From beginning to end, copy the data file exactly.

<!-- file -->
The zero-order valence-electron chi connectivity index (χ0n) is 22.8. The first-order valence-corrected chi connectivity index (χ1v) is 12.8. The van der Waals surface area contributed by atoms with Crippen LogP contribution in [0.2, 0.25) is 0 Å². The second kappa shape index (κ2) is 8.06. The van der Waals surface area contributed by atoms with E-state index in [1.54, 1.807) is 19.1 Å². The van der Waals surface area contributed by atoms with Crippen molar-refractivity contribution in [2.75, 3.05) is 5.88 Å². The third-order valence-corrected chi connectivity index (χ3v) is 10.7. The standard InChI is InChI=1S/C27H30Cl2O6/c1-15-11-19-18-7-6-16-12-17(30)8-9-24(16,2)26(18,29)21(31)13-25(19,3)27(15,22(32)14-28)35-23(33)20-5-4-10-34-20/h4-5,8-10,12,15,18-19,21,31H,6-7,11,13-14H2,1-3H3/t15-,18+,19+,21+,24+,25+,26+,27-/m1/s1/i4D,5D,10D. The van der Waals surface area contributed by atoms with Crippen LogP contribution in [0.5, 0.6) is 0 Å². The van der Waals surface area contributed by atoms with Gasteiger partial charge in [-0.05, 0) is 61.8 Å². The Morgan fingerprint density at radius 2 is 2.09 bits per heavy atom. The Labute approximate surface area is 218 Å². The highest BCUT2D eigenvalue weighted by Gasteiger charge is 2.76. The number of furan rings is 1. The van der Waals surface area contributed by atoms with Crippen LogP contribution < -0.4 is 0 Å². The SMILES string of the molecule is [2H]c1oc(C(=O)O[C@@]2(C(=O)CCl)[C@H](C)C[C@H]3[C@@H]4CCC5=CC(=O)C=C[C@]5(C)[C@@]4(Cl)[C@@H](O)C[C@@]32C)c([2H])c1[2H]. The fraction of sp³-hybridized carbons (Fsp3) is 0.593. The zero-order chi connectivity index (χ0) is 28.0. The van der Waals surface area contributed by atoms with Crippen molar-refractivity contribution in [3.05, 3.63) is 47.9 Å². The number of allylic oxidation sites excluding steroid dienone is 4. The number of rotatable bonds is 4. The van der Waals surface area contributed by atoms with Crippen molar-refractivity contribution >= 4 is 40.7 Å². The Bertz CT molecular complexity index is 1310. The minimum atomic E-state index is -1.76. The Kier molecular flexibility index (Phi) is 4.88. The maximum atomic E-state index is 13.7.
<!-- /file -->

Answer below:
The zero-order valence-electron chi connectivity index (χ0n) is 22.8. The first-order valence-corrected chi connectivity index (χ1v) is 12.8. The van der Waals surface area contributed by atoms with Crippen LogP contribution in [0.2, 0.25) is 0 Å². The second kappa shape index (κ2) is 8.06. The van der Waals surface area contributed by atoms with E-state index in [1.54, 1.807) is 19.1 Å². The van der Waals surface area contributed by atoms with Crippen molar-refractivity contribution in [2.75, 3.05) is 5.88 Å². The third-order valence-corrected chi connectivity index (χ3v) is 10.7. The standard InChI is InChI=1S/C27H30Cl2O6/c1-15-11-19-18-7-6-16-12-17(30)8-9-24(16,2)26(18,29)21(31)13-25(19,3)27(15,22(32)14-28)35-23(33)20-5-4-10-34-20/h4-5,8-10,12,15,18-19,21,31H,6-7,11,13-14H2,1-3H3/t15-,18+,19+,21+,24+,25+,26+,27-/m1/s1/i4D,5D,10D. The van der Waals surface area contributed by atoms with Crippen LogP contribution in [0.5, 0.6) is 0 Å². The van der Waals surface area contributed by atoms with Gasteiger partial charge in [-0.05, 0) is 61.8 Å². The Morgan fingerprint density at radius 2 is 2.09 bits per heavy atom. The Labute approximate surface area is 218 Å². The highest BCUT2D eigenvalue weighted by Gasteiger charge is 2.76. The number of furan rings is 1. The van der Waals surface area contributed by atoms with Crippen LogP contribution < -0.4 is 0 Å². The SMILES string of the molecule is [2H]c1oc(C(=O)O[C@@]2(C(=O)CCl)[C@H](C)C[C@H]3[C@@H]4CCC5=CC(=O)C=C[C@]5(C)[C@@]4(Cl)[C@@H](O)C[C@@]32C)c([2H])c1[2H]. The fraction of sp³-hybridized carbons (Fsp3) is 0.593. The zero-order chi connectivity index (χ0) is 28.0. The van der Waals surface area contributed by atoms with Crippen molar-refractivity contribution in [3.05, 3.63) is 47.9 Å². The number of allylic oxidation sites excluding steroid dienone is 4. The number of rotatable bonds is 4. The van der Waals surface area contributed by atoms with Crippen molar-refractivity contribution >= 4 is 40.7 Å². The Bertz CT molecular complexity index is 1310. The minimum atomic E-state index is -1.76. The Kier molecular flexibility index (Phi) is 4.88. The maximum atomic E-state index is 13.7.